While research is lacking on the long-term health effects of stevia on young children, stevia can cause headaches, dizziness, nausea, and other symptoms in adults. It is our opinion that it is best to wait to introduce stevia until age 2 and even then to limit the amount offered.
While it is considered safe to introduce certain stevia extracts after baby’s first birthday, it is our strong opinion that it is best to hold off on introducing the sweetener until after 24 months of age for two reasons. First, research is lacking on the long-term health effects for children consuming stevia. Second, in excess, any sweeteners in a baby or toddler’s diet can reduce the diversity of foods the child is interested in eating. If you want to sweeten baby’s food, consider using fresh fiber-containing fruits, such as banana, figs, strawberries, or another naturally sweet fruit.
Stevia rebaudiana, or ka’a he’e, is a shrub native to a very small region in South America with leaves that contain glycosides (naturally sweet, sugar-free botanical compounds). While stevia has only become more widely available in the United States in the last few decades, the indigenous Guarani people have used the stevia plant as a sweetener, as well as for medicinal and ceremonial purposes, for centuries. Now grown world-wide, stevia is often available at local garden centers as an herb you can grow at home. The leaves of the stevia plant are processed into liquid or powder extracts of steviol glycosides that are 200-400 times sweeter than sucrose, or table sugar. In the US, only the purified extract is approved as a food additive sweetener (not the whole leaf), but it has remained a popular sugar alternative because of its natural origins.
It’s unclear. While purified steviol glycoside extract is generally recognized as safe by the FDA, more research is needed on the long-term impacts of stevia on babies and young children. And even for adults, large amounts of steviol glycosides can cause headaches, dizziness, numbness, and nausea, as well as decreased appetite in some individuals.
For children older than 12 months of age, it’s generally accepted to be okay to offer a small amount of sweetened food, though waiting to offer sugar and other sweeteners until the 2nd birthday is ideal.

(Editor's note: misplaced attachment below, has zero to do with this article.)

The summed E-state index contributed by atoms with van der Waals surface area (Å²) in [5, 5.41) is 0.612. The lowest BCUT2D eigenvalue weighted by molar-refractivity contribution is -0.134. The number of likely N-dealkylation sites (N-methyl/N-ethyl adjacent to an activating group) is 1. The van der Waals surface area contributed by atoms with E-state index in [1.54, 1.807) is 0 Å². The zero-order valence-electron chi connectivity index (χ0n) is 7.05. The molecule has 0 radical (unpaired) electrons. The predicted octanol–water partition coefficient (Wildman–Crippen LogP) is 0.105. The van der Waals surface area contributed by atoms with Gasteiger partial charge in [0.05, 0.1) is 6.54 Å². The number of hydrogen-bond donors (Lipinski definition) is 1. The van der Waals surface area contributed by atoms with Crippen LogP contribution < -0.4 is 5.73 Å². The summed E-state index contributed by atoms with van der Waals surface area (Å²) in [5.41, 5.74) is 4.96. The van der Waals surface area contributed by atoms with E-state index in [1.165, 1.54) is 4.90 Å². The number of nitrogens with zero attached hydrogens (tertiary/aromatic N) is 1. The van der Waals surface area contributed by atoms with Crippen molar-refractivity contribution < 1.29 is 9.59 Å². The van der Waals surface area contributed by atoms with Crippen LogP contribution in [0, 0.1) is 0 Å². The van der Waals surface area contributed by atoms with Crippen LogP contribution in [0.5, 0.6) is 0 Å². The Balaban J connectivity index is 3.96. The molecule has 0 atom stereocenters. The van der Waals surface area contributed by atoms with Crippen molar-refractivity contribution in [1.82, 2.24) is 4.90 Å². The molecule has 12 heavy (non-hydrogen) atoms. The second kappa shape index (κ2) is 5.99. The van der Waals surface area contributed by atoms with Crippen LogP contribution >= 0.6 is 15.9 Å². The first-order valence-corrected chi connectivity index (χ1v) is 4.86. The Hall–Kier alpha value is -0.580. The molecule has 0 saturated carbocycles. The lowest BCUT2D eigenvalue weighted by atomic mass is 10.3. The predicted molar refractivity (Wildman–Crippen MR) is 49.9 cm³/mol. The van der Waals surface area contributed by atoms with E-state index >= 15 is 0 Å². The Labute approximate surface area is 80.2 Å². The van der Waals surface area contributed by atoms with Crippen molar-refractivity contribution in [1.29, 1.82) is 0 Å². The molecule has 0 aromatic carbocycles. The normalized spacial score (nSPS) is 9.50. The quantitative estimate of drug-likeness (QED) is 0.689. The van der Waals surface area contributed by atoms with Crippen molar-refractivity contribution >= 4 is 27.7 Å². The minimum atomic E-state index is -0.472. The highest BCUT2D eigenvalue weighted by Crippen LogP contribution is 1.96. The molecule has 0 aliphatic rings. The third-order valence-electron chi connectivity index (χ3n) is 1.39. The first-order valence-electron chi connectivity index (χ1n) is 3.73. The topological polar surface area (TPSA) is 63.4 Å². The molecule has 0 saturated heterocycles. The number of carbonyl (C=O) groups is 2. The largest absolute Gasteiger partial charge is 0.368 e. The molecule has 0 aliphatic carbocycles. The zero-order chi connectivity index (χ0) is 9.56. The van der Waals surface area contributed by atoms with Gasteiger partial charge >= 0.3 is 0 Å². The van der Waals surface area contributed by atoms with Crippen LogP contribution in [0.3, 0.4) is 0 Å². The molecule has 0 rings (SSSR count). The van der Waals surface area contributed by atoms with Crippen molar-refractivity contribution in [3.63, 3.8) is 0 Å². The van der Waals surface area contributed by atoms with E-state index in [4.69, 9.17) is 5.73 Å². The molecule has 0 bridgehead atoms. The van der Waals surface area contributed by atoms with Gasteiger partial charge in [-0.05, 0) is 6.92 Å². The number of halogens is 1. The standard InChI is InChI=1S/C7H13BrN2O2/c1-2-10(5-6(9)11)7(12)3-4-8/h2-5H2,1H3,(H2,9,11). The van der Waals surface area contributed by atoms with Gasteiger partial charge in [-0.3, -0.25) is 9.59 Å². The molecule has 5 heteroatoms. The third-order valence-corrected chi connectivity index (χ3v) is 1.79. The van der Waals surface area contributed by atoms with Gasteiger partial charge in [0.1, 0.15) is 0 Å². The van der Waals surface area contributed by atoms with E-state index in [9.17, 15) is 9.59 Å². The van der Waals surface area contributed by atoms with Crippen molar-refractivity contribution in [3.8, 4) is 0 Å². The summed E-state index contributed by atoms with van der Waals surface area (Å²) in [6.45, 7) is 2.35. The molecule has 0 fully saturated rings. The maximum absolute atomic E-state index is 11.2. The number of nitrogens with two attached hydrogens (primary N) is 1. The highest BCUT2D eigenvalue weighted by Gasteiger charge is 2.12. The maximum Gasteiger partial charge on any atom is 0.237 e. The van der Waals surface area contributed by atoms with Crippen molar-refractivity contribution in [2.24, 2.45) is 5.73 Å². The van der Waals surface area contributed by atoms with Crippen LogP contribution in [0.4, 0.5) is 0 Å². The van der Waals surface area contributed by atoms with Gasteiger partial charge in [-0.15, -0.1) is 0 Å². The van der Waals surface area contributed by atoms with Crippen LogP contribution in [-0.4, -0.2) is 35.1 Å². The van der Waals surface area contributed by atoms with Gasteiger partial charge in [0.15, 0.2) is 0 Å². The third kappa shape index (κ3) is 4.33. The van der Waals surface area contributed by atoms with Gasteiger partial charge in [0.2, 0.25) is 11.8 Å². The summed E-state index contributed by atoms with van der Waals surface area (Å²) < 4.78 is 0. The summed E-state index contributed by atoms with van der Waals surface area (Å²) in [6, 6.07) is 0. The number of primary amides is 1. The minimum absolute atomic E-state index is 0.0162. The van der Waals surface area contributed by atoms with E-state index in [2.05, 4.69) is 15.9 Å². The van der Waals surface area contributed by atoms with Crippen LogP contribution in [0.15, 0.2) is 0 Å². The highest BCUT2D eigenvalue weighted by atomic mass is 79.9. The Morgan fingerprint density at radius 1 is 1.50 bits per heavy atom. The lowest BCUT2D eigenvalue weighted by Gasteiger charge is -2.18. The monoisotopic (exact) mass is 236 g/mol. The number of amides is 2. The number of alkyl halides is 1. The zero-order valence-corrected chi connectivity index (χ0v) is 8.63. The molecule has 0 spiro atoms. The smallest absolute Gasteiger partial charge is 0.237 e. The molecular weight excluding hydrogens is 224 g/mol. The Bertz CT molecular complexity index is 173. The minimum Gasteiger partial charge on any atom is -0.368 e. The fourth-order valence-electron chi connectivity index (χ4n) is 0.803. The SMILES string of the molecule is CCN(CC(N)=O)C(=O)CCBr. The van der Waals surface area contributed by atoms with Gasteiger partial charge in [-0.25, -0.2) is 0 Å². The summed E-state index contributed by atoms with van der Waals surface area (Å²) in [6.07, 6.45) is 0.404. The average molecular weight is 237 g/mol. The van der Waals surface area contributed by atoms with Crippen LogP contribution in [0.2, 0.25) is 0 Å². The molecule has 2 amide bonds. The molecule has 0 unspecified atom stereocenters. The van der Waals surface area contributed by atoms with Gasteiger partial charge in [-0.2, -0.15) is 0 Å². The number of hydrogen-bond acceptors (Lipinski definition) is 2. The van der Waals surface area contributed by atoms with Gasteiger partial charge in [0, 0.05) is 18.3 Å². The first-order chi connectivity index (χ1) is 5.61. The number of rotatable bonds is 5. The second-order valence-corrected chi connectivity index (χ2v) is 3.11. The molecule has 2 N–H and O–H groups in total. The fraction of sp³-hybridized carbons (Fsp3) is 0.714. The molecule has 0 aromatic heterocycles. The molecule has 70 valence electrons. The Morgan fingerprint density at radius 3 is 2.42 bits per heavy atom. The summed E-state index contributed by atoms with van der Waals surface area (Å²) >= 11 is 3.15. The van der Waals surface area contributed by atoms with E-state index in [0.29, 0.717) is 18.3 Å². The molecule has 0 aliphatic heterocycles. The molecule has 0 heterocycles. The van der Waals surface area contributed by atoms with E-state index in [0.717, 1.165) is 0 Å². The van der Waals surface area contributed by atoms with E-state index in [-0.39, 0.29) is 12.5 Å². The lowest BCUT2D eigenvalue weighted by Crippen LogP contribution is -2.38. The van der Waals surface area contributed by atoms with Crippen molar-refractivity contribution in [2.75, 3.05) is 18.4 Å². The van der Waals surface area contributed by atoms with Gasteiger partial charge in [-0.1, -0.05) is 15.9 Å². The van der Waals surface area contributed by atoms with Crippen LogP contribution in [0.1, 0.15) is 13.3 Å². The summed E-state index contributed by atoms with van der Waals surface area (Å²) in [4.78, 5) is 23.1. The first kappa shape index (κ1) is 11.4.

No. Stevia itself is not a common choking hazard, though the foods it is in certainly can be. As always, make sure you create a safe eating environment and stay within an arm’s reach of baby during meals.
No. Allergies to stevia are rare but have been reported. However, the already low rate of documented reactions to stevia decreased significantly after 2008, when highly purified stevia products became more commonly available. People who are allergic to ragweed pollen and individuals with Oral Allergy Syndrome (also known as pollen-food allergy) may be hypersensitive to stevia. Oral Allergy Syndrome typically results in short-lived itching and burning in the mouth and is unlikely to result in a dangerous reaction.
Every baby develops on their own timeline, and the suggestions on how to cut or prepare particular foods are generalizations for a broad audience. Your child is an individual and may have needs or considerations beyond generally accepted practices. In determining the recommendations for size and shape of foods, we use the best available scientific information regarding gross, fine, and oral motor development to minimize choking risk. The preparation suggestions we offer are for informational purposes only and are not a substitute for child-specific, one-on-one advice from your pediatric medical or health professional or provider. It is impossible to fully eliminate all risk of a baby or child choking on any liquid, puree, or food. We advise you to follow all safety protocols we suggest to create a safe eating environment and to make educated choices for your child regarding their specific needs. Never disregard professional medical advice or delay in seeking it because of something you have read or seen here.
Avoid. Research suggests that the use of sugar alternatives may negatively impact a child’s taste reception, which could affect willingness to try new foods.
Once you’ve considered the impact of sweeteners on a child’s diet and read up on the potential side effects above, consider adding scant amounts of stevia to caffeine-free herbal teas, baked goods, and other foods. The recommended maximum daily amount of steviol glycosides considered safe by the FAO/WHO Expert Committee on Food Additives is 4 mg per kg body weight daily.
Check out our FAQ on Cup Drinking for help developing baby's skills with open cups and straws.
¾ cup (177 milliliters)
This recipe contains common allergens: dairy (optional). Only serve after dairy has been introduced safely.
Place tea bag in the child’s cup. Cover with hot water and let the tea bag steep for 2 minutes.
Remove tea bag and stir in the milk and stevia.
Serve: Serve the tea in an open-lidded mug. This is a fun opportunity to work on the skill of drinking from an open cup. Just be sure that the tea is warm, not hot, when serving.
To Store: You can refrigerate and reheat the tea the following day or day after if desired.
On its own, stevia has a sweet flavor that builds more slowly than table sugar and a slightly bitter aftertaste. As such, stevia’s sweetness pairs well with bitter drinks like tea and coffee, tangy dairy products like yogurts and smoothies, and other strong flavors like chocolate, pineapple, and mint.
E. Cerda, MSN, CNS, LDN
A. Gilbaugh, RD, CNSC
K. Grenawitzke, OTD, OTR/L, SCFES, IBCLC, CNT
S. Bajowala, MD, FAAAAI. (allergy section)
R. Ruiz, MD Board-Certified General Pediatrician and Pediatric Gastroenterologist
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